George Stevens Academy in Blue Hill. Credit: Bill Trotter / BDN

Hard Telling Not Knowing each week tries to answer your burning questions about why things are the way they are in Maine — specifically about Maine culture and history, both long ago and recent, large and small, important and silly. Send your questions to eburnham@bangordailynews.com.

This week’s question is a continuation of a question asked earlier in the summer about why Maine has a number of townships named for defunct Massachusetts schools.

Why does Maine have town academies?

It’s something that’s pretty unique to Maine: private schools that, in many ways, operate as public schools. They’re known as town academies, and their history runs parallel with the development of Maine as a state with its own educational system.

Before the state began to standardize its education system in the 1890s, schooling across Maine existed in a kind of hodgepodge fashion of hundreds of independent districts. One-room schoolhouses were the most common type of school, with only larger communities having their own public high schools. With Maine’s largely rural, agricultural makeup, and with cars and buses still many decades away, big regional public schools just weren’t possible.

But private schools that offered room and board for students were fairly common. By the middle of the 19th century, there were at least 25 private academies founded by the residents of towns across the state, funded by tuition, donations and land grants given by Massachusetts, before Maine became a state. More than half of those schools are now defunct, but some still remain.

There are 12 of those original private town academies currently operating in Maine: Berwick Academy, Erskine Academy in South China, Foxcroft Academy in Dover-Foxcroft, Fryeburg Academy, George Stevens Academy in Blue Hill, Gould Academy in Bethel, Hebron Academy, Lee Academy, Lincoln Academy in Newcastle, North Yarmouth Academy, Thornton Academy in Saco, and Washington Academy in East Machias. They were all founded in either the late 18th or early 19th centuries, with the exception of Erskine, which was founded in 1883.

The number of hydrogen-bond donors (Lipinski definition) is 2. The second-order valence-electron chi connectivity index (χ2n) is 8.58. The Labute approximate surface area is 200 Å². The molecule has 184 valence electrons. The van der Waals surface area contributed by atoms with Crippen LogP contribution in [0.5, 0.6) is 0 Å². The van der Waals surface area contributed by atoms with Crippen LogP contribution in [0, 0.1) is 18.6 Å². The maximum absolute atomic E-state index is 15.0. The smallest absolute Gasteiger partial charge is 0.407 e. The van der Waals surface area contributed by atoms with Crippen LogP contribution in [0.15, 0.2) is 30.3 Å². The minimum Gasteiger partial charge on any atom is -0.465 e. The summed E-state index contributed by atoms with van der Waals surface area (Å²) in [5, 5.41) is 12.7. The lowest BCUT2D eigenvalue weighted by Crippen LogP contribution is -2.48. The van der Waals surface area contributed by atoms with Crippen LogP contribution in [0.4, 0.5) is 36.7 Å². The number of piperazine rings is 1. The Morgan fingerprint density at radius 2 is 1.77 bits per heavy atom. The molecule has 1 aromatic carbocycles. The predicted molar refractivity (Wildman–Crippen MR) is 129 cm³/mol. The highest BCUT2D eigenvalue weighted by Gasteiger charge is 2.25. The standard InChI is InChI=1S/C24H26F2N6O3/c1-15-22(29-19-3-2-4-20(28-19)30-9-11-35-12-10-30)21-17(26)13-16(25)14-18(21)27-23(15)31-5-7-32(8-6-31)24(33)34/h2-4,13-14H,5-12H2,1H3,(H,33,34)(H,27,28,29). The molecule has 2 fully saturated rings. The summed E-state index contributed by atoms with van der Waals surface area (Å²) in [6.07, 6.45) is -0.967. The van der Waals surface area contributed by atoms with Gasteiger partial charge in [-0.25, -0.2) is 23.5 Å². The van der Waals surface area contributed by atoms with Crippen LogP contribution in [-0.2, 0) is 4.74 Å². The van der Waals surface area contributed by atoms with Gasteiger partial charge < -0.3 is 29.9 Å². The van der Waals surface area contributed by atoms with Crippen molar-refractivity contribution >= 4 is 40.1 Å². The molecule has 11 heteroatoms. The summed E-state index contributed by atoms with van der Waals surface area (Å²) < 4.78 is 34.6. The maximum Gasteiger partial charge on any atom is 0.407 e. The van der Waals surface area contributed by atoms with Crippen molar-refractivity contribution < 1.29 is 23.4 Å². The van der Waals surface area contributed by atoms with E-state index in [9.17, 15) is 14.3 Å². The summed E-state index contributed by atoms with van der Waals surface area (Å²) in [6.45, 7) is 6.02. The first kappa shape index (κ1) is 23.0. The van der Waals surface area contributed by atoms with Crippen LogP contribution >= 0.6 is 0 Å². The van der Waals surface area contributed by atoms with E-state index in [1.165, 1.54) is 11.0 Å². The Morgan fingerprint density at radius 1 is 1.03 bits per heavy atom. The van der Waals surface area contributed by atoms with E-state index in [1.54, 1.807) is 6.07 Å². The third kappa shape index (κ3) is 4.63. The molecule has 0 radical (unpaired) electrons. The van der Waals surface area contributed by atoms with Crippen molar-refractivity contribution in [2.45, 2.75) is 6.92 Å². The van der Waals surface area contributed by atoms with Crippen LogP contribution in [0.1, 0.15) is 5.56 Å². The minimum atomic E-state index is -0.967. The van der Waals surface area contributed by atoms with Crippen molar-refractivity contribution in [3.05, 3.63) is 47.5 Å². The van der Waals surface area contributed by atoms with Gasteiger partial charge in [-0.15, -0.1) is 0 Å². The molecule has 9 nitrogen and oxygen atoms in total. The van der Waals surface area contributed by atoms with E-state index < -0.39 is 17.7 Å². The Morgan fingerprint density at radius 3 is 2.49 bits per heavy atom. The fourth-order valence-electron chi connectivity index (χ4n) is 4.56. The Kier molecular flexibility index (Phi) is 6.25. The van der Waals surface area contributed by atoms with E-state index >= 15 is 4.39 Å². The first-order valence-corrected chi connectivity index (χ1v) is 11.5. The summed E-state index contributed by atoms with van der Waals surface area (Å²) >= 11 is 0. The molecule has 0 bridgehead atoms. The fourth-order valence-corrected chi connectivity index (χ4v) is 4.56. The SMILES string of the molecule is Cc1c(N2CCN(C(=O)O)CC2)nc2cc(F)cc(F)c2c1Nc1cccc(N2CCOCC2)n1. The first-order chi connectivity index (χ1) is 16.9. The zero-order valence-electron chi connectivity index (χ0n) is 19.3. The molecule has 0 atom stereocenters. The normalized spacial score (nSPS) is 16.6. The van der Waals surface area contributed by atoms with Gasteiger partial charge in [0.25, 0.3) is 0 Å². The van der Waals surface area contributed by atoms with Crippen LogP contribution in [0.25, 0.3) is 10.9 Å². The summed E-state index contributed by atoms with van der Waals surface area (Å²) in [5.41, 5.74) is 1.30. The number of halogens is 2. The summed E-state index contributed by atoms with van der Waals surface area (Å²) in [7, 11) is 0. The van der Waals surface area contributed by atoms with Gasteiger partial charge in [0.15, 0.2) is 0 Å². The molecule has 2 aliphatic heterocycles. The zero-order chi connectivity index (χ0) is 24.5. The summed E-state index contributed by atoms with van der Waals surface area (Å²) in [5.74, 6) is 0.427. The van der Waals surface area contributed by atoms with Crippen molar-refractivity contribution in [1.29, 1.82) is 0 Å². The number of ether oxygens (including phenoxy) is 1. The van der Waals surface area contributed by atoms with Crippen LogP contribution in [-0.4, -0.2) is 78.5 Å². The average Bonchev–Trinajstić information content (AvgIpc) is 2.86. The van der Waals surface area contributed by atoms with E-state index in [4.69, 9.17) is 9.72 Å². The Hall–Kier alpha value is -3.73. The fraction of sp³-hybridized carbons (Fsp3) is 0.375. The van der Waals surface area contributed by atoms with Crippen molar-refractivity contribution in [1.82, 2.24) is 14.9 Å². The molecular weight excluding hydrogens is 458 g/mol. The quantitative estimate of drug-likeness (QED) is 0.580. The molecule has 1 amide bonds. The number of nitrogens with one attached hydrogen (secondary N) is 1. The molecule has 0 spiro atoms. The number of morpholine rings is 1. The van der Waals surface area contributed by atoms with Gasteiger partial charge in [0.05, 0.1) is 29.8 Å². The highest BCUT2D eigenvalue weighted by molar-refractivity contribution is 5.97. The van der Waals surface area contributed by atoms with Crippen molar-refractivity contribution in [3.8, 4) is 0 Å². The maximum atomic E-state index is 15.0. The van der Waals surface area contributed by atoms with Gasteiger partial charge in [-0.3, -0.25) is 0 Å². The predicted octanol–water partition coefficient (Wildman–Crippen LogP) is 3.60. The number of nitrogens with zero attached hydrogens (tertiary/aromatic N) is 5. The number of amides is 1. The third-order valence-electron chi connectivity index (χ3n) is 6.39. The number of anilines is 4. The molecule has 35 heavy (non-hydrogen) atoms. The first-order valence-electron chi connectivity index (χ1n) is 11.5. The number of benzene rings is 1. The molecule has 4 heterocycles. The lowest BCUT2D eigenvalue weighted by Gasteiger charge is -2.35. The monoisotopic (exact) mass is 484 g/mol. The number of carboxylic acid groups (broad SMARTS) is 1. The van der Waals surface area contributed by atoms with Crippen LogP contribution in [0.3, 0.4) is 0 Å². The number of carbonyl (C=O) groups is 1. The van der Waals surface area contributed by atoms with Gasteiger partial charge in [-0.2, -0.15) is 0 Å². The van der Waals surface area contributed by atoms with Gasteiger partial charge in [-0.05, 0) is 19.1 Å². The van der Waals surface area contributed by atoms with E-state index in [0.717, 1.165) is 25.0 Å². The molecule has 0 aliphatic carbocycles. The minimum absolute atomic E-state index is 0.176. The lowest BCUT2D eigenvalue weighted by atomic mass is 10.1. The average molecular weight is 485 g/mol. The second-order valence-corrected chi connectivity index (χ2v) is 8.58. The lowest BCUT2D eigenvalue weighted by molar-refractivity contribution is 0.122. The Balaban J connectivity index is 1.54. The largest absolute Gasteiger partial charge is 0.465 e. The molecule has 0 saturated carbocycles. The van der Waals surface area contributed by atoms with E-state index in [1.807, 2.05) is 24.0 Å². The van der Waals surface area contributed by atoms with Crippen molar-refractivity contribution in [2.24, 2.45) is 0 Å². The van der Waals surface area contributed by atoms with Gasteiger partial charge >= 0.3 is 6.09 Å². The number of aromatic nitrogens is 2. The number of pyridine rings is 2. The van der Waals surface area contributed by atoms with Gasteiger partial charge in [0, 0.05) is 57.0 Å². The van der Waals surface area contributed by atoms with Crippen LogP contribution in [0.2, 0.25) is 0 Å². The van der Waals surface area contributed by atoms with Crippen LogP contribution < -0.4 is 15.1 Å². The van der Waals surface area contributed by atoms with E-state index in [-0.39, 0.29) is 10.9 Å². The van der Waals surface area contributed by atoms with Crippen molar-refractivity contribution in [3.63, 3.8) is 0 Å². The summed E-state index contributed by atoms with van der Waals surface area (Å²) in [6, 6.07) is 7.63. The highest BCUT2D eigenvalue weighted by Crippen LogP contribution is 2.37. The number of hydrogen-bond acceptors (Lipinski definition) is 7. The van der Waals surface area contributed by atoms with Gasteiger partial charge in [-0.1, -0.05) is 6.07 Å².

As Maine’s modern school districts began to take shape and public schooling began to be improved and standardized by the state, town academies remained as a kind of hybrid public-private option. The 1873 Free High School Act required towns to either establish public high schools supported by state funds, or to pay tuition to private academies to educate their residents — an arrangement that exists to this day.

Thus, these private schools, some of which have been in operation for more than two centuries, can have a student body that’s made up mostly of public school students. Some schools, including George Stevens in Blue Hill and Thornton in Saco, can have anywhere from 75 to nearly 100 percent of their students as public tuition enrollees.

Other schools in Maine operate in similar ways, though they aren’t among the original town academies. Maine Central Institute in Pittsfield and John Bapst Memorial High School in Bangor also accept town tuitioning students, though they were never traditionally known as “town academies.”

There are also public high schools, including Hampden, Monmouth and Robert William Traip in Kittery, that are called academies, and were all originally private schools that became public schools at various points in their histories. Mattanawcook Academy in Lincoln was always a public high school, however.

It’s all a bit complicated, but like so much in Maine — from town meetings to country fairs — it’s got its roots in something that belongs to another era in another century. And yet, somehow, it all still works.

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Emily Burnham

Emily Burnham is a Maine native and proud Bangorian, covering business, the arts, restaurants and the culture and history of the Bangor region.